The Survey has reposed confidence in the recovery of the country’s labour market and has said that employment levels in both urban and rural areas have recovered to pre-Covid levels.
The comments come even as the Survey has maintained cautious optimism over economic growth in the new fiscal amid global political and economic uncertainty.
“While the pandemic impacted both labour markets and employment ratios, now with sustained effort in the last few years, coupled with quick response after the pandemic, and the world’s largest vaccination drive being undertaken in India, labour markets have recovered beyond pre-Covid levels, in both urban and rural areas, as observed in supply-side and demand-side employment data,” said the Survey, tabled in Parliament by finance minister Nirmala Sitharaman on Tuesday.
Citing data from the Periodic Labour Force Survey, EPFO payroll and quarterly employment survey, the Survey said the employment situation has improved both from the demand as well as supply side.
Growth is inclusive when it creates jobs, it further said.
The unemployment rate declined to 4.2% in 2020-21 from 5.8% in 2018-19, it said, while highlighting that even the rural female labour force participation rate has shown an improvement to 27.7% in 2020-21 from 19.7% in 2018-19.
The all-India unemployment rate according to CMIE was 8.3% in December, although it has climbed down in January with the 30-day moving average unemployment rate at 7.13% on January 30.
Significantly, it has contended that the country’s female labour force participation rate is likely
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to be underestimated and has called for reforms in survey design and content to capture the reality of working females more accurately. It has questioned the Periodic Labour Force Survey (PLFS) questionnaire noting that contrary to International Labour Organization (ILO) recommendations, it does not double-check individuals’ labour force status, relying too much on how the individual self-identifies in the first instance.
“In a World Bank and ILO study in Sri Lanka, such methodological issues accounted for close to eight percentage point underestimation of the female employment-to-population ratio,” the Survey said.
Declining participation by women in the workforce has been one of the biggest challenges for India’s labour markets and female participation is much lower than that in neighbouring countries.
The Survey has said there’s a need to broaden the horizon of measuring work, which constitutes the whole universe of productive activities alongside employment, especially for women. It has recommended a wholesome measurement of “work”, which may require improved quantification through redesigned surveys.
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There is also a need to nullify gender-based disadvantages to enable free choice of women to join the labour market and services such as affordable creches, career counselling & handholding, lodging and transportation can enable more women to work.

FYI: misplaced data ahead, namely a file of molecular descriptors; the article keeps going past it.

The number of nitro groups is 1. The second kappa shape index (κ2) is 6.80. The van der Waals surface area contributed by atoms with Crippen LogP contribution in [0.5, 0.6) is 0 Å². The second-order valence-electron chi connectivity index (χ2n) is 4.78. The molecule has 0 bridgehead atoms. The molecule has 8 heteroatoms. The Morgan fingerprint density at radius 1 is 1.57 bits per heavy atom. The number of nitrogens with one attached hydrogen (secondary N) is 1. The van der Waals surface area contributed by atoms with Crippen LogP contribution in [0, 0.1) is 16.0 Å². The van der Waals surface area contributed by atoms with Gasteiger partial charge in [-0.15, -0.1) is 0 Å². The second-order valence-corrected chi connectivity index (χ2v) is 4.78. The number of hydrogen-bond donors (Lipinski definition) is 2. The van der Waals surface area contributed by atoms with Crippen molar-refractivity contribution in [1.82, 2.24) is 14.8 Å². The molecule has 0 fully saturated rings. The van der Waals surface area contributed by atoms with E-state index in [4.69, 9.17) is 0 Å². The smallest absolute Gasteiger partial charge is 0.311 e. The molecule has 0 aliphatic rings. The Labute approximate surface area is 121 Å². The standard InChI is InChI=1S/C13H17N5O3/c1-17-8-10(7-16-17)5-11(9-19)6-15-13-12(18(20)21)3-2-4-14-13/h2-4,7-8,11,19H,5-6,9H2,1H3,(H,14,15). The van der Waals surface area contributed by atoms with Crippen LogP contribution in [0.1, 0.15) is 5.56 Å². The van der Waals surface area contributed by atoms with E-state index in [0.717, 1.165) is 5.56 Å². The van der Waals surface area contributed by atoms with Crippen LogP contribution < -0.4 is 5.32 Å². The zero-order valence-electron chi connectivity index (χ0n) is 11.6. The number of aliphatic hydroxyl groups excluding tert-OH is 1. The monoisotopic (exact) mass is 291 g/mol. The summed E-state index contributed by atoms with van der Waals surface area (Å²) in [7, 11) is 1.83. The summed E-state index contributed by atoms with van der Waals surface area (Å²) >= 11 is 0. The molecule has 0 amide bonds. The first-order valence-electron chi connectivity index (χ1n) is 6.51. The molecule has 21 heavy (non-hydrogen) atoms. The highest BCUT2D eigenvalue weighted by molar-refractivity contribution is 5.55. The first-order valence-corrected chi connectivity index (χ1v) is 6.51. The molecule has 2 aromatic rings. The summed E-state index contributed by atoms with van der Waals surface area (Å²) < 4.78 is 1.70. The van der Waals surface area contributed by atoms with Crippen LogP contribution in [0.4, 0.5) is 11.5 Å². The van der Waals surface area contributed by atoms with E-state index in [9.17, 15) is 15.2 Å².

Noting that 75% of rural female workers are employed in the agricultural sector, which implies a need to upskill and create employment for women in agriculture-related sectors such as food processing, the Survey suggested that self-help groups can play a crucial role in shaping rural women’s potential into concrete developmental outcomes of financial inclusion, livelihood diversification and skill development.
“SHGs, having demonstrated their resilience and flexibility during Covid, can be an effective conduit to tap the rising willingness of females to work,” it said.
The Survey also expressed hope that real wages will rise with a moderation in inflation going forward, while noting that growth in real rural wages had been negative due to elevated inflation.
It also indicated that there has been further progress on the long-pending Labour Codes, with more states pre-publishing draft rules. It, however, did not give a timeline for their implementation.
As of December 13, 2022, 31 states had also pre-published draft rules under the Code on Wages, 28 states under the Industrial Relations Code, 28 states under the Code on Social Security and 26 states under the Occupational Safety Health and Working Conditions Code.
“The new laws are in tune with the changing labour market trends and, at the same time, accommodate the minimum wage requirement and welfare needs of the unorganised sector workers, including the self-employed and migrant workers, within the legislation framework,” the Survey said.
Pre-publication of rules by states in their official gazettes for public consultation is a requirement before the Codes can be notified and brought into effect.